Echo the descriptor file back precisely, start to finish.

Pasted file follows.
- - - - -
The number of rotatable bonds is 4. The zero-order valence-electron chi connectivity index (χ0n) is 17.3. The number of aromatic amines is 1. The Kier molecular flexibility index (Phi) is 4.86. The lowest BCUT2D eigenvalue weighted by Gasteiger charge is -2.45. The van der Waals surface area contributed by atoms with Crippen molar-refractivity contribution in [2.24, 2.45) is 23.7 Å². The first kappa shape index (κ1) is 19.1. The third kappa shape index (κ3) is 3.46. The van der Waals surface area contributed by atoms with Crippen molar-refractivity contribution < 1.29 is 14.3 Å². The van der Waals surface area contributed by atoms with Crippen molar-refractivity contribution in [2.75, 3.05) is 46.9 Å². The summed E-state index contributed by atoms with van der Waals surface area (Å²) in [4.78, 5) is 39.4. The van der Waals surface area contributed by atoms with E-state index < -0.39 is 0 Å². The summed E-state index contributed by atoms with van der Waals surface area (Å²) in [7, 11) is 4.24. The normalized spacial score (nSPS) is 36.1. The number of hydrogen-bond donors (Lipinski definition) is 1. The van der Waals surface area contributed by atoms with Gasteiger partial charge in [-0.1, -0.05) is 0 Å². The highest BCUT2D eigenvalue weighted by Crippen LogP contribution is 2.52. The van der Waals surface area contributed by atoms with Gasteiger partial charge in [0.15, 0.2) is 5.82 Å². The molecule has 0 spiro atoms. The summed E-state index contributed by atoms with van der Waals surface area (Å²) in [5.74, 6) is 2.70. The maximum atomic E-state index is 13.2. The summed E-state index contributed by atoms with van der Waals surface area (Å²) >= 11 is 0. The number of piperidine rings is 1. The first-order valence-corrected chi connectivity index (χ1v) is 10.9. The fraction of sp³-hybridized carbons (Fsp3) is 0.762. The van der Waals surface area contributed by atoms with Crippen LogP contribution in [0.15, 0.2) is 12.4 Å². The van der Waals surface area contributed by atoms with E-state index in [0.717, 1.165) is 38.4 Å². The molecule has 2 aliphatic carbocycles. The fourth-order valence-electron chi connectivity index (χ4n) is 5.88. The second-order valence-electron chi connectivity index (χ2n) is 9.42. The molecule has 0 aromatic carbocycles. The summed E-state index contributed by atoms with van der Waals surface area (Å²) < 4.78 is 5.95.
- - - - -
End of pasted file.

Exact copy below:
The number of rotatable bonds is 4. The zero-order valence-electron chi connectivity index (χ0n) is 17.3. The number of aromatic amines is 1. The Kier molecular flexibility index (Phi) is 4.86. The lowest BCUT2D eigenvalue weighted by Gasteiger charge is -2.45. The van der Waals surface area contributed by atoms with Crippen molar-refractivity contribution in [2.24, 2.45) is 23.7 Å². The first kappa shape index (κ1) is 19.1. The third kappa shape index (κ3) is 3.46. The van der Waals surface area contributed by atoms with Crippen molar-refractivity contribution < 1.29 is 14.3 Å². The van der Waals surface area contributed by atoms with Crippen molar-refractivity contribution in [2.75, 3.05) is 46.9 Å². The summed E-state index contributed by atoms with van der Waals surface area (Å²) in [4.78, 5) is 39.4. The van der Waals surface area contributed by atoms with E-state index < -0.39 is 0 Å². The summed E-state index contributed by atoms with van der Waals surface area (Å²) in [7, 11) is 4.24. The normalized spacial score (nSPS) is 36.1. The number of hydrogen-bond donors (Lipinski definition) is 1. The van der Waals surface area contributed by atoms with Gasteiger partial charge in [-0.1, -0.05) is 0 Å². The highest BCUT2D eigenvalue weighted by Crippen LogP contribution is 2.52. The van der Waals surface area contributed by atoms with Gasteiger partial charge in [0.15, 0.2) is 5.82 Å². The molecule has 0 spiro atoms. The summed E-state index contributed by atoms with van der Waals surface area (Å²) in [5.74, 6) is 2.70. The maximum atomic E-state index is 13.2. The summed E-state index contributed by atoms with van der Waals surface area (Å²) >= 11 is 0. The number of piperidine rings is 1. The first-order valence-corrected chi connectivity index (χ1v) is 10.9. The fraction of sp³-hybridized carbons (Fsp3) is 0.762. The van der Waals surface area contributed by atoms with Crippen LogP contribution in [0.15, 0.2) is 12.4 Å². The van der Waals surface area contributed by atoms with E-state index in [0.717, 1.165) is 38.4 Å². The molecule has 2 aliphatic carbocycles. The fourth-order valence-electron chi connectivity index (χ4n) is 5.88. The second-order valence-electron chi connectivity index (χ2n) is 9.42. The molecule has 0 aromatic carbocycles. The summed E-state index contributed by atoms with van der Waals surface area (Å²) < 4.78 is 5.95.